February 24, 2007
Because the intent of the law is to protect "unsophisticated investors" rather than to further extend a class distinction between the "haves" and the "have nots", something beyond personal wealth MUST be used as an indicator.
As an exam for investors is impractical, why not an exam for Investment Advisors and then limit these investments to those investors who hire the accredited advisors? That, in itself, will demonstrate an appropriate level of investor sophistication by virtue of their not "going it alone" but turning to professional advisors. Further, it places the advisor in the position of responsibility/liability in the event something is done inappropriately, as in too high an allocation to one position, too great illiquidity at an advanced age, etc.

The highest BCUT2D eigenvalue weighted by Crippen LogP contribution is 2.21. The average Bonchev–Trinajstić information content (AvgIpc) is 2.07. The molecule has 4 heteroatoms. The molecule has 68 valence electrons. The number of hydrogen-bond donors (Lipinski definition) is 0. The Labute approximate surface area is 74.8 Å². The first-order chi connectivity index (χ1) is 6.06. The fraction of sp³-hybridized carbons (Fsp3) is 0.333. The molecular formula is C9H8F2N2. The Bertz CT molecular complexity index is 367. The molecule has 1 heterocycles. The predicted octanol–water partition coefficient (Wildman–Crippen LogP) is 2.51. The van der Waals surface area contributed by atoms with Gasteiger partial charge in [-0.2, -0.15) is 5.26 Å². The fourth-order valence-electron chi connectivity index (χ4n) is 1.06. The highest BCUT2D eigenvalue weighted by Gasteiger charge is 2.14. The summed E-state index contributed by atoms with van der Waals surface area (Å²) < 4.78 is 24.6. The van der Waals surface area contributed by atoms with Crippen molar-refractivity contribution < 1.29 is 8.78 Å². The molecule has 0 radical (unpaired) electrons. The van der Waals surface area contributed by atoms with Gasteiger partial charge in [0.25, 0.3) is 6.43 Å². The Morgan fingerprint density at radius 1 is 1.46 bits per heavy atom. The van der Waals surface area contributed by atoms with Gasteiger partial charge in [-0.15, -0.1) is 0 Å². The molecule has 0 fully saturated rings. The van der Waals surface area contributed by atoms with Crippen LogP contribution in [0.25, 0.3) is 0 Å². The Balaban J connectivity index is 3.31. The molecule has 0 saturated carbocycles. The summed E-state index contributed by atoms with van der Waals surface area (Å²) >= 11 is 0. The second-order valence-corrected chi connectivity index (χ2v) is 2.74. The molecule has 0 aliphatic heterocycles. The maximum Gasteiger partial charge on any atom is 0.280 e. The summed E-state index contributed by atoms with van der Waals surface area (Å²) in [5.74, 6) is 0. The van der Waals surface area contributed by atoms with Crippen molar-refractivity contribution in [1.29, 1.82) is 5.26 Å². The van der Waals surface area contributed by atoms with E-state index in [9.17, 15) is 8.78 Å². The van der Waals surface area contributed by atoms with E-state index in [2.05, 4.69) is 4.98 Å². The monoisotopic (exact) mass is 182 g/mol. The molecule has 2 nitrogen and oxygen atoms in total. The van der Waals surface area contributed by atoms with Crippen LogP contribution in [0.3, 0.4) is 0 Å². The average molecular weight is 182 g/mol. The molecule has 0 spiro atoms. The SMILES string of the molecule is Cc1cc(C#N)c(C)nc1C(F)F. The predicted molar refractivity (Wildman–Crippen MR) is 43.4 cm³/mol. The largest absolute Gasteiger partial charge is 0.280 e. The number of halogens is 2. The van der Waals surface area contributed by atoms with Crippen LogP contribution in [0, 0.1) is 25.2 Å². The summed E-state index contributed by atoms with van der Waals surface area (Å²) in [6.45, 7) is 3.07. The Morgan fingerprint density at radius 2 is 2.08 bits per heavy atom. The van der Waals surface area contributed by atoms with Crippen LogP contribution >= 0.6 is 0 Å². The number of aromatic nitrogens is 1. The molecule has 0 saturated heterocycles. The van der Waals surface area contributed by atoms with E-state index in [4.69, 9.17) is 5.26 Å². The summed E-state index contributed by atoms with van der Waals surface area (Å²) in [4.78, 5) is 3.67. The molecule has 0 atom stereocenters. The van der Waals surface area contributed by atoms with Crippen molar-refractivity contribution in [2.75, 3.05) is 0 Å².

For these reasons, I believe changing the "accredited investor" definition to a higher threshold is simply the wrong approach and unnecessarily limits the less wealthy from accumulating sufficient retirement funds.